If you’re looking to go on a fishing trip, Southeast Alaska is the place to be. It is one of the most popular fishing destinations in the United States.
There are many popular fishing locations all over Southeast but how do you decide which one to pick? Every local who fishes regularly has their own particular favorite spot.
I highly recommend a fishing charter, where an experienced local guide takes you out on a boat, gives you all the materials you’ll need, and will help you reel in the big one if needed.
If you don’t like the idea of paying for a charter and you’d rather just rent a boat on your own, that’s totally fine, too.
Either way, you’ll have to decide if you’re after halibut or salmon (or if you don’t care at all and you’re just out for fish in general). Most places offer both freshwater and saltwater fish, but if you have a preference, you can let your charter captain know.
Anyone above the age of 16 who fishes in Alaska is required to get a license from the state’s Department of Fish and Game. Alaska residents can get a license for $20 that lasts the entire season.
Non-resident passes are issued for a limited number of days. For example, a one-day fishing pass for a non-resident is $15. Additionally, a non-resident who wishes to fish for King Salmon must pay an additional $15 for a King Salmon Stamp.
However, the biggest decision you’ll have to make is which town you’ll be fishing in or near.
Almost every town in Southeast Alaska is a good choice, but I’m going to focus on the three best ones, based on what I’ve heard and seen as an Alaskan.
Best Fishing Destinations In Southeast Alaska
Pelican is an amazing small town, with a population of 98 people according to the 2020 Census. It is only accessible by float plane or by boat.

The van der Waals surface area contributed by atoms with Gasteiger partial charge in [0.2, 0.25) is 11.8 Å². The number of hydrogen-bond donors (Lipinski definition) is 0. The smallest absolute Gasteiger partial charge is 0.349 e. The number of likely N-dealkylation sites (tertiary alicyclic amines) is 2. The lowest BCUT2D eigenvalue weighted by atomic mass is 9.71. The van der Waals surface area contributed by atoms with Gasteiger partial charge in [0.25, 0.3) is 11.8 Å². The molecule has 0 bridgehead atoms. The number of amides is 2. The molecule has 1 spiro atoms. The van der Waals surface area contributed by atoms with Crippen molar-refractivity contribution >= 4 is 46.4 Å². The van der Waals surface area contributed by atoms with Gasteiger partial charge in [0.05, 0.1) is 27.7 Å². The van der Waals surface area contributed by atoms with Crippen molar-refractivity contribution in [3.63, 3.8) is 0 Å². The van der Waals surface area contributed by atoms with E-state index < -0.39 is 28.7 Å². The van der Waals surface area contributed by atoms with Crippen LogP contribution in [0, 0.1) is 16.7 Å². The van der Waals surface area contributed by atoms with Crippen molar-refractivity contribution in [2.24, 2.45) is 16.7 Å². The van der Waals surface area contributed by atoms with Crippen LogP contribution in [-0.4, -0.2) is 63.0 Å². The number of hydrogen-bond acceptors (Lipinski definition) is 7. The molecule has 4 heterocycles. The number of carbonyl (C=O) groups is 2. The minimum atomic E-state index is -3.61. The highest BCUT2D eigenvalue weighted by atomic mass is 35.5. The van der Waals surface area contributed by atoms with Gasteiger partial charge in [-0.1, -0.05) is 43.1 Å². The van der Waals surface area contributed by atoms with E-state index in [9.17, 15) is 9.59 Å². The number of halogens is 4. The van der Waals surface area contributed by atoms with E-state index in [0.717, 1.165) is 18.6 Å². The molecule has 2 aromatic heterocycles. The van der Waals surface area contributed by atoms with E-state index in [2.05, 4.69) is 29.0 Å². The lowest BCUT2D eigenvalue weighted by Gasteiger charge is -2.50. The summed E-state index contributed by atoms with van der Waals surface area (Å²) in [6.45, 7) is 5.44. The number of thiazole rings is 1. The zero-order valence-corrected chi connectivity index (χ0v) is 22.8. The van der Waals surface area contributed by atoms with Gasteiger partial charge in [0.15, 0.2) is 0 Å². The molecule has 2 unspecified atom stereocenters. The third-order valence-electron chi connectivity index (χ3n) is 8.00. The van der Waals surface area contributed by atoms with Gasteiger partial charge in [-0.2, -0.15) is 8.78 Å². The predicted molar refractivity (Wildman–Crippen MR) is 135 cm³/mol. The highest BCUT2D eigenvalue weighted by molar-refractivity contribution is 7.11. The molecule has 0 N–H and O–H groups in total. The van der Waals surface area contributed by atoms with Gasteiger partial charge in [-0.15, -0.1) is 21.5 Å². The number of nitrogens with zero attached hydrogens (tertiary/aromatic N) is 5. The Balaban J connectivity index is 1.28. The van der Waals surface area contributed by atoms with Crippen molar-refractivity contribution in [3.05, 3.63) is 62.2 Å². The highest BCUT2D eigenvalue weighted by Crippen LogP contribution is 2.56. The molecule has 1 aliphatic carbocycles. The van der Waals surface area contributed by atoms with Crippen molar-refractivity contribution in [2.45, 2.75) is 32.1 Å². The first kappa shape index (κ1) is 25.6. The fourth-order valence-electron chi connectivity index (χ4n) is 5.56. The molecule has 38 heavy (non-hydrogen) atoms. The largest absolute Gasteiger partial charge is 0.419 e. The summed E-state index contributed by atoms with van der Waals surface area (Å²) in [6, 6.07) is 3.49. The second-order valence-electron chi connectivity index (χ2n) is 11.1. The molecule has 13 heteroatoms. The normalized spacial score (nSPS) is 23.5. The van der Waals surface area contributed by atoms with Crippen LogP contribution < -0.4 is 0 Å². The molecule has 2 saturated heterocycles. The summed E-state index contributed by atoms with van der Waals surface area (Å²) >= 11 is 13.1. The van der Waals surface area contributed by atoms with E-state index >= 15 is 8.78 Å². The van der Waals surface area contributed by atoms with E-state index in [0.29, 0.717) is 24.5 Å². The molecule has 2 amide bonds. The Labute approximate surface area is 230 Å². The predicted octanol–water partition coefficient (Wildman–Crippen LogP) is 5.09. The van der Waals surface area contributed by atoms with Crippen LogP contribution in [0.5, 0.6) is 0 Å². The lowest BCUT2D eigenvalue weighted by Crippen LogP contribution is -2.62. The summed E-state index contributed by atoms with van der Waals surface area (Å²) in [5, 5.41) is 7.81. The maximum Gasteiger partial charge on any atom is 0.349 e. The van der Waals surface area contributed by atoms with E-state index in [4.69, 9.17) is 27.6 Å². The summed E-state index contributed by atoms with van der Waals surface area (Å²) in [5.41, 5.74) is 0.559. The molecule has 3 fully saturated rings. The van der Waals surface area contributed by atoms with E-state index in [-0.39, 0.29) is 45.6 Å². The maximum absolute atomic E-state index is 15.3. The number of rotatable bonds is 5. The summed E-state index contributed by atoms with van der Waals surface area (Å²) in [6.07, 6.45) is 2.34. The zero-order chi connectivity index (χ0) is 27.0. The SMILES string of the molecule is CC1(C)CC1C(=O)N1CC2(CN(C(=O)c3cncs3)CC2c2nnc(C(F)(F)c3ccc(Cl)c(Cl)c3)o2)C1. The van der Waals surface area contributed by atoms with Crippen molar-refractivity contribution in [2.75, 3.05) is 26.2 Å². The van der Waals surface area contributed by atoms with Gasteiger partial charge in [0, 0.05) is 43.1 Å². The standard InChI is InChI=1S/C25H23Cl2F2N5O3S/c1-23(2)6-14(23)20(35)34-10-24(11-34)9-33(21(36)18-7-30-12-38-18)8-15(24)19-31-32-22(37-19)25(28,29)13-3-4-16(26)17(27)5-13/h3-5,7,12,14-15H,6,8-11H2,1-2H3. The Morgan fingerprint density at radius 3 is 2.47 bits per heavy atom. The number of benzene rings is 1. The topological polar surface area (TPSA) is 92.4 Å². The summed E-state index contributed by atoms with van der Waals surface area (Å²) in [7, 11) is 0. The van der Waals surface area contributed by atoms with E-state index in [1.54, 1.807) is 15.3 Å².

It is inside Lisianski Inlet, in a narrow fjord created by the movement of glaciers. It was specifically founded as a fishing town and offers both halibut and king salmon.
The city is served by a boardwalk that goes from one end of the town to the other. Most residents drive ATVs, so watch out for traffic while you’re walking.
The city’s motto is “Closest to the Fish” for a good reason. Every time I’ve been to Pelican, the first thing I see when I get off the float plane is someone holding up a 75-pound halibut.
If you’re considering an overnight trip or one that lasts several days, there are several fishing lodges in town that offer package deals for fishing excursions and a room for the night.
If you’re only interested in going out on a fishing excursion (which is fair, as Pelican offers very little in the way of amenities) Alaska Seaplanes has three or more flights per day in the summer between Juneau and Pelican.
You could take the 8:30 AM flight, arrive in Pelican at 9:00 or so, go on a fishing excursion or rent a boat, then fly back to Juneau at 7 PM.
Gustavus is another excellent choice for fishing in Southeast Alaska. It lies at the entrance of Glacier Bay National Park, a UNESCO World Heritage Site.